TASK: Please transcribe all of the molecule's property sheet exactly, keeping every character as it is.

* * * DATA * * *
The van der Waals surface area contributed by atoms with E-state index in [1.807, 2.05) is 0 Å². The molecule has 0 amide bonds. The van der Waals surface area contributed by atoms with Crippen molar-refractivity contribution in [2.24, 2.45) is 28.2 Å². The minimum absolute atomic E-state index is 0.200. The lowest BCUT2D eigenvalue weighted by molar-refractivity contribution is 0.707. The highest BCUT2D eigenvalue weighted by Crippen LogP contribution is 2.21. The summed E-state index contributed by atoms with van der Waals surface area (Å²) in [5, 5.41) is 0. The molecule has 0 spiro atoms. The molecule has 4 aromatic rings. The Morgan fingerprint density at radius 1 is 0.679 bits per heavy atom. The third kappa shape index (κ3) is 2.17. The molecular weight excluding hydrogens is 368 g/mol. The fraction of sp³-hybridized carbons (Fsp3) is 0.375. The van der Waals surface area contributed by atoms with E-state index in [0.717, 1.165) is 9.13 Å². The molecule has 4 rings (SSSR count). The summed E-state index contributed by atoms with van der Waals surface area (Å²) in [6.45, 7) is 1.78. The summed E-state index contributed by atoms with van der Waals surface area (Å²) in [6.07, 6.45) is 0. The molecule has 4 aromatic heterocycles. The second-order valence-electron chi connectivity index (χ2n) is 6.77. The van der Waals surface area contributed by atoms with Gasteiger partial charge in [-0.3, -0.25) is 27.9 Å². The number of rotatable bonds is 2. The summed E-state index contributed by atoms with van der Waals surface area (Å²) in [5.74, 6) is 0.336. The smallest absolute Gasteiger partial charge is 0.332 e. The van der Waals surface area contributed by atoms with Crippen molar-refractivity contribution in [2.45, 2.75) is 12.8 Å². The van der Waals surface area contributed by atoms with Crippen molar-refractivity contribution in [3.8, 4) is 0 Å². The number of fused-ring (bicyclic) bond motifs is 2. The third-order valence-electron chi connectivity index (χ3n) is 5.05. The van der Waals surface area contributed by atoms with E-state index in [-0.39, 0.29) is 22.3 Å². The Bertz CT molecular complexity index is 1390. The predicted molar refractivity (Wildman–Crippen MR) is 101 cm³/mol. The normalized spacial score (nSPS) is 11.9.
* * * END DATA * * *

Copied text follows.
The van der Waals surface area contributed by atoms with E-state index in [1.807, 2.05) is 0 Å². The molecule has 0 amide bonds. The van der Waals surface area contributed by atoms with Crippen molar-refractivity contribution in [2.24, 2.45) is 28.2 Å². The minimum absolute atomic E-state index is 0.200. The lowest BCUT2D eigenvalue weighted by molar-refractivity contribution is 0.707. The highest BCUT2D eigenvalue weighted by Crippen LogP contribution is 2.21. The summed E-state index contributed by atoms with van der Waals surface area (Å²) in [5, 5.41) is 0. The molecule has 0 spiro atoms. The molecule has 4 aromatic rings. The Morgan fingerprint density at radius 1 is 0.679 bits per heavy atom. The third kappa shape index (κ3) is 2.17. The molecular weight excluding hydrogens is 368 g/mol. The fraction of sp³-hybridized carbons (Fsp3) is 0.375. The van der Waals surface area contributed by atoms with E-state index in [0.717, 1.165) is 9.13 Å². The molecule has 4 rings (SSSR count). The summed E-state index contributed by atoms with van der Waals surface area (Å²) in [6.45, 7) is 1.78. The summed E-state index contributed by atoms with van der Waals surface area (Å²) in [6.07, 6.45) is 0. The molecule has 4 aromatic heterocycles. The second-order valence-electron chi connectivity index (χ2n) is 6.77. The van der Waals surface area contributed by atoms with Gasteiger partial charge in [-0.3, -0.25) is 27.9 Å². The number of rotatable bonds is 2. The summed E-state index contributed by atoms with van der Waals surface area (Å²) in [5.74, 6) is 0.336. The smallest absolute Gasteiger partial charge is 0.332 e. The van der Waals surface area contributed by atoms with Crippen molar-refractivity contribution in [2.45, 2.75) is 12.8 Å². The van der Waals surface area contributed by atoms with Crippen molar-refractivity contribution in [3.8, 4) is 0 Å². The number of fused-ring (bicyclic) bond motifs is 2. The third-order valence-electron chi connectivity index (χ3n) is 5.05. The van der Waals surface area contributed by atoms with E-state index in [-0.39, 0.29) is 22.3 Å². The Bertz CT molecular complexity index is 1390. The predicted molar refractivity (Wildman–Crippen MR) is 101 cm³/mol. The normalized spacial score (nSPS) is 11.9.